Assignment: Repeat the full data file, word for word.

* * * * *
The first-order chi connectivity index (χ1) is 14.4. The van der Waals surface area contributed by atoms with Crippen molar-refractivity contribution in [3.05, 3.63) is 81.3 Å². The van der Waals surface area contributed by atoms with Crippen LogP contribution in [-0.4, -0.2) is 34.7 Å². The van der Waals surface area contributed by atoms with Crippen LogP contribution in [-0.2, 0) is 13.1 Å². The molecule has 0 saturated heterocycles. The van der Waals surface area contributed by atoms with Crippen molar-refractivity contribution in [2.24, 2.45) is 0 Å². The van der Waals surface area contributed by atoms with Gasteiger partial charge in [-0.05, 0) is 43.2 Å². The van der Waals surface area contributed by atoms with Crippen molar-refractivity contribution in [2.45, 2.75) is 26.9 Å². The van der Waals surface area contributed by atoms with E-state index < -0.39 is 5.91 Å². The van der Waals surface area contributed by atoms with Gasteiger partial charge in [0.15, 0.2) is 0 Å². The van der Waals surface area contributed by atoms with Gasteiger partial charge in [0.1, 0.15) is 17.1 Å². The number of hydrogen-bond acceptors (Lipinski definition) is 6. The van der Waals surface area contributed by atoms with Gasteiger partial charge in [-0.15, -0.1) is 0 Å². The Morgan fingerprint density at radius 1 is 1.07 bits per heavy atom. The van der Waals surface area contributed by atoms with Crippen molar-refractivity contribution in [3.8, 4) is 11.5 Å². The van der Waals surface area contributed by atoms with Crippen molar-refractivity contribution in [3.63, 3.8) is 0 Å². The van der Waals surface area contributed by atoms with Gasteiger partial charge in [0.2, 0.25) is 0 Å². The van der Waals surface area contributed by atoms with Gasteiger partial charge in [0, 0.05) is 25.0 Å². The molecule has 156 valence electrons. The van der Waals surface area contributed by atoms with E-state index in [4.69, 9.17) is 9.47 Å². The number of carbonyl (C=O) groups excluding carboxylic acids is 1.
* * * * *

The first-order chi connectivity index (χ1) is 14.4. The van der Waals surface area contributed by atoms with Crippen molar-refractivity contribution in [3.05, 3.63) is 81.3 Å². The van der Waals surface area contributed by atoms with Crippen LogP contribution in [-0.4, -0.2) is 34.7 Å². The van der Waals surface area contributed by atoms with Crippen LogP contribution in [-0.2, 0) is 13.1 Å². The molecule has 0 saturated heterocycles. The van der Waals surface area contributed by atoms with Crippen molar-refractivity contribution in [2.24, 2.45) is 0 Å². The van der Waals surface area contributed by atoms with Gasteiger partial charge in [-0.05, 0) is 43.2 Å². The van der Waals surface area contributed by atoms with Crippen molar-refractivity contribution in [2.45, 2.75) is 26.9 Å². The van der Waals surface area contributed by atoms with E-state index < -0.39 is 5.91 Å². The van der Waals surface area contributed by atoms with Gasteiger partial charge in [0.15, 0.2) is 0 Å². The van der Waals surface area contributed by atoms with Gasteiger partial charge in [0.1, 0.15) is 17.1 Å². The number of hydrogen-bond acceptors (Lipinski definition) is 6. The van der Waals surface area contributed by atoms with Gasteiger partial charge in [-0.15, -0.1) is 0 Å². The Morgan fingerprint density at radius 1 is 1.07 bits per heavy atom. The van der Waals surface area contributed by atoms with Crippen molar-refractivity contribution in [3.8, 4) is 11.5 Å². The van der Waals surface area contributed by atoms with Crippen molar-refractivity contribution in [3.63, 3.8) is 0 Å². The van der Waals surface area contributed by atoms with Gasteiger partial charge in [0.2, 0.25) is 0 Å². The van der Waals surface area contributed by atoms with Gasteiger partial charge in [0, 0.05) is 25.0 Å². The molecule has 156 valence electrons. The van der Waals surface area contributed by atoms with E-state index in [4.69, 9.17) is 9.47 Å². The number of carbonyl (C=O) groups excluding carboxylic acids is 1.